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  1. #1
    Join Date
    May 2012
    Location
    Butte, Montana
    Posts
    58

    Embarrassed Install From Hell

    I received my 4 pound package of NW carnies on April 7th, the food was out and had an hour drive home. It was too cold, but I had to install the bees. 5 top bars where missing from hive so cut some one by temporarily to fill the back behind a redneck false back. The queen arrived alive, but no candy, so I just opened the cork and hung her between 4th and 5th bar. I never saw a dead queen on floor and she was out fo the cage. The weather was miserable for days high of 36 snow wind but I decided after a couple of days to put a heater under the hive and warm them up so they started eating. The weather has been 46DEG F, 59 deg F and today 59 deg F, they have been flying, eating a quart of 2:1 syrup/day. I just refiled the feeder and looked inside and the bees are still bearded up and I cannot find any combs being built. I have to check the hive daily to feed them

    I am still keeping them alive on syrup and they are flying and the bees color seems brighter, the temps are going to warm over the next couple of days 48 DegF right now, but hopefully 70 by Sunday. I am hoping they will start drawing comb for brood on Sunday

    What a 1st time experience

  2. #2
    Join Date
    Nov 2011
    Location
    Rader, Greene County, Tennessee, USA
    Posts
    6,121

    Default Re: Install From Hell

    While you may be correct in that they are not drawing comb, festooning looks a lot like the "bearded up" term that you used. Festooning is how bees build comb. You may find the Beesource Glossary helpful. While not all terms currently have photos, festooning does.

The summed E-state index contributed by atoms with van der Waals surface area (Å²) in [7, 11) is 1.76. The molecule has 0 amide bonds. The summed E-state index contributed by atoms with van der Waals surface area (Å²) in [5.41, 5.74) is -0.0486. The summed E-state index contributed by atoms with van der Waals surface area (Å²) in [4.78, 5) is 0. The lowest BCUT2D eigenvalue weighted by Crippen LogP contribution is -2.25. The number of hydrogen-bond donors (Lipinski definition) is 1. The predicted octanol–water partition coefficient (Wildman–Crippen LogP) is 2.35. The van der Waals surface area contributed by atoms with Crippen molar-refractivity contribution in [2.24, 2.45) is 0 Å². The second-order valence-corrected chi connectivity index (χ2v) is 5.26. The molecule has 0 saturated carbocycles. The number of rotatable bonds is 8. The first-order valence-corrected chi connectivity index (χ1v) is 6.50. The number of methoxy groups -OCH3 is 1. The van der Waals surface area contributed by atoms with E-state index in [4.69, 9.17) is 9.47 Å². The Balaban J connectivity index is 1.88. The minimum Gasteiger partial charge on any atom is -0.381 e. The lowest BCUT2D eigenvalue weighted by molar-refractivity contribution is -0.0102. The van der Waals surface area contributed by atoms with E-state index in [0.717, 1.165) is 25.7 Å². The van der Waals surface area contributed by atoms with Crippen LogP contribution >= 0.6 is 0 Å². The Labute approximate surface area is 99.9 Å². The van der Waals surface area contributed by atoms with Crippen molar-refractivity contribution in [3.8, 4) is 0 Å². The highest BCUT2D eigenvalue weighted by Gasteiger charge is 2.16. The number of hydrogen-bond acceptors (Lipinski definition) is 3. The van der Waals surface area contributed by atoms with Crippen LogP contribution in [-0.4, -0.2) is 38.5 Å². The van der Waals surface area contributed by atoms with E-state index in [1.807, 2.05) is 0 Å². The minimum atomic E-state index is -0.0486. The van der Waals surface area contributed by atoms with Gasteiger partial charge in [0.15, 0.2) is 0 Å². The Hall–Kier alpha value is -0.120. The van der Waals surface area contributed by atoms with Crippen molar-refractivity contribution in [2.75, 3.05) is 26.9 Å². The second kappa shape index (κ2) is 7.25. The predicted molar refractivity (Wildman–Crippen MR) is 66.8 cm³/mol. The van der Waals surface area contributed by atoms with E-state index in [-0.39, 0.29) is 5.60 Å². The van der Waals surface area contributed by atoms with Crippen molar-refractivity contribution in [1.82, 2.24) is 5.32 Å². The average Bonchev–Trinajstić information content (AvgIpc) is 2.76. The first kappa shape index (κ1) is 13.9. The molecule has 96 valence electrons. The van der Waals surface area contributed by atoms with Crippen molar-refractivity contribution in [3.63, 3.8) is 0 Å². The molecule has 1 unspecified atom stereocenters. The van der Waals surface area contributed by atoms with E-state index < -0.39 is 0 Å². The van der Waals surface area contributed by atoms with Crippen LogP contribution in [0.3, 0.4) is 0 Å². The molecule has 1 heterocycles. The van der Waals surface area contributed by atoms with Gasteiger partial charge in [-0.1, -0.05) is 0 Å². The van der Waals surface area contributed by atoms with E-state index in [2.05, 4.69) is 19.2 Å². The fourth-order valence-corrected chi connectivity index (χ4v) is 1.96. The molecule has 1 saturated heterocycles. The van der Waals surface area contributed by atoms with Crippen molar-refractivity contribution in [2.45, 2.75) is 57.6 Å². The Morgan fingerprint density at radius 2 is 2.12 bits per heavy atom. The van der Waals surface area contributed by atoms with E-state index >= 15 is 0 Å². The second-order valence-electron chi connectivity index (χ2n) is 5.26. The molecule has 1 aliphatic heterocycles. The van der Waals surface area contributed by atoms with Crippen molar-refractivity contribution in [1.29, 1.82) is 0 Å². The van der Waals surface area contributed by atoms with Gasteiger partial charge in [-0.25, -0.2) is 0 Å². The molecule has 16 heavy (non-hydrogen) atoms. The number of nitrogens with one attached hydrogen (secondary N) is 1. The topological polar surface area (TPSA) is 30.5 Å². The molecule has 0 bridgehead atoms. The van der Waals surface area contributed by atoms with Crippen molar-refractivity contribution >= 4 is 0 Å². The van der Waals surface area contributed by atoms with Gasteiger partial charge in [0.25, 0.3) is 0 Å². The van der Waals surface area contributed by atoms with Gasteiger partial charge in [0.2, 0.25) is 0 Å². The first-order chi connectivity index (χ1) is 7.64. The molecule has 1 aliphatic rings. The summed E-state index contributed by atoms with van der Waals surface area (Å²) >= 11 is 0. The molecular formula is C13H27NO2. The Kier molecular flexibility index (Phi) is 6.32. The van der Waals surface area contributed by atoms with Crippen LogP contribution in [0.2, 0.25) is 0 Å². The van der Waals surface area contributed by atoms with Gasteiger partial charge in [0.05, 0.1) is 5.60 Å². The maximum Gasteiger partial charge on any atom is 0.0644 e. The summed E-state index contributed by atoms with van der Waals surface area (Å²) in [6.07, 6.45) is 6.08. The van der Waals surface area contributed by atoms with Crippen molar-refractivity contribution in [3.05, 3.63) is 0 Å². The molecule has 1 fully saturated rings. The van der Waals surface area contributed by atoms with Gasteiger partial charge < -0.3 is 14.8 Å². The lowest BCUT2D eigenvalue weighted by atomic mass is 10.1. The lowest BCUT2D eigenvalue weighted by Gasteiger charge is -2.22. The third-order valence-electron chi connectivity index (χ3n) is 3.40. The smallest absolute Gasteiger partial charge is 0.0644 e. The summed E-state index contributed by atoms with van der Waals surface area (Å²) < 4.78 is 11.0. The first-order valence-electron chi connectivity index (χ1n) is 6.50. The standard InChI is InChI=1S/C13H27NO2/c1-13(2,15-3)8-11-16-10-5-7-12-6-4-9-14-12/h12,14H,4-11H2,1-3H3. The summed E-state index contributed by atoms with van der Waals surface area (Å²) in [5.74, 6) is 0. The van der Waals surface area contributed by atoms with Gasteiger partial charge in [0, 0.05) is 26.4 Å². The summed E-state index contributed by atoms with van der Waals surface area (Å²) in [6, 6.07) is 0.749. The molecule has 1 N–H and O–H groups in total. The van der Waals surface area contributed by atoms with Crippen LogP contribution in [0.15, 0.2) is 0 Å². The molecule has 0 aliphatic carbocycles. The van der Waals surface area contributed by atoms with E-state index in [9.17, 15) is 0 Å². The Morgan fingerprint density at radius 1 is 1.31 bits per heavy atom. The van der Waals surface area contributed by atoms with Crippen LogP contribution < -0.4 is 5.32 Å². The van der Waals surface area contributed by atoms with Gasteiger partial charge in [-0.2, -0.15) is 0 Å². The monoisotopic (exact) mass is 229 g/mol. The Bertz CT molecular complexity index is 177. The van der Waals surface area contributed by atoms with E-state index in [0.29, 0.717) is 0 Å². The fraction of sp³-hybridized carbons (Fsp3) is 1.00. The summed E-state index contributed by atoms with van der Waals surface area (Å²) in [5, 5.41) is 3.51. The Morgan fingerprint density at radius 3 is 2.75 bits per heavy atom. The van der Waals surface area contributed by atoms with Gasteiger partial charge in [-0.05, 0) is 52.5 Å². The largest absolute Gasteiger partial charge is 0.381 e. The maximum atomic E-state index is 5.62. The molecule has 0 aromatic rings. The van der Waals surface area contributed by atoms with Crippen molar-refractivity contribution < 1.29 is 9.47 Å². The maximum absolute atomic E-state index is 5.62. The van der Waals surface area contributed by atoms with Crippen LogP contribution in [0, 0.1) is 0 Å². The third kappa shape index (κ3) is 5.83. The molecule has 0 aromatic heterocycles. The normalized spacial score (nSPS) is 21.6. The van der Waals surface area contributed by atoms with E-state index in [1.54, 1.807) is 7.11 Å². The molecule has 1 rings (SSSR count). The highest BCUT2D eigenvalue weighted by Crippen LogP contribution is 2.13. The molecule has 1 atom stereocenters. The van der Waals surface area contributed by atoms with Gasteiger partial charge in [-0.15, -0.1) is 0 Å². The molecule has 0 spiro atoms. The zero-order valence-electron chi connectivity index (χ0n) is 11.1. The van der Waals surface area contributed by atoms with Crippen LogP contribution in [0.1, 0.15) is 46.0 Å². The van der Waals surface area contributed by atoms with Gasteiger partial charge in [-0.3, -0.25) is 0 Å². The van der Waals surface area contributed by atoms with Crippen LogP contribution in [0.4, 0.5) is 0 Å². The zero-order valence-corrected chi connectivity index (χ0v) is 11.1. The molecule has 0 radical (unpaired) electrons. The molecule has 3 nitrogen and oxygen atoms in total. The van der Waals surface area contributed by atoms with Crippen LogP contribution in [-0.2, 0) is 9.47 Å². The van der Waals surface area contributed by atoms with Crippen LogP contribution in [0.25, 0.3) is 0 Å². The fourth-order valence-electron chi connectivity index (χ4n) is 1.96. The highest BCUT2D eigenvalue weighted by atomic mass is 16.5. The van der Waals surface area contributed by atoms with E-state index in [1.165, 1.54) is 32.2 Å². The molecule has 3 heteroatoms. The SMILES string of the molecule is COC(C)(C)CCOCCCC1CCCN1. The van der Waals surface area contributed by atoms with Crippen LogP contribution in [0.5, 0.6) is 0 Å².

http://www.beesource.com/forums/show...eping-Glossary

    (Photo contributions to the Glossary are welcome. See the comments at the very end of the Glossary for more info.)
    Graham
    USDA Zone 7A Elevation 1400 ft

  3. #3
    Join Date
    May 2012
    Location
    Butte, Montana
    Posts
    58

    Default Re: Install From Hell

    I should have said go from a beard to a ball, they are very tight, it has just been too cold, plus they did not have enough food from the supplier and the first couple of days they did not eat until I put the heater under the hive. I think looking at their color yesterday they are just coming back to health. I should know in a couple of days, there is no way I can find the queen right now because if alive she would be in the center of the ball. They are making flights and return flights today not just cleansing flights it is 50 and sunny.

  4. #4
    Join Date
    Mar 2012
    Location
    Calhoun Co, Texas, USA
    Posts
    1,310

    Default Re: Install From Hell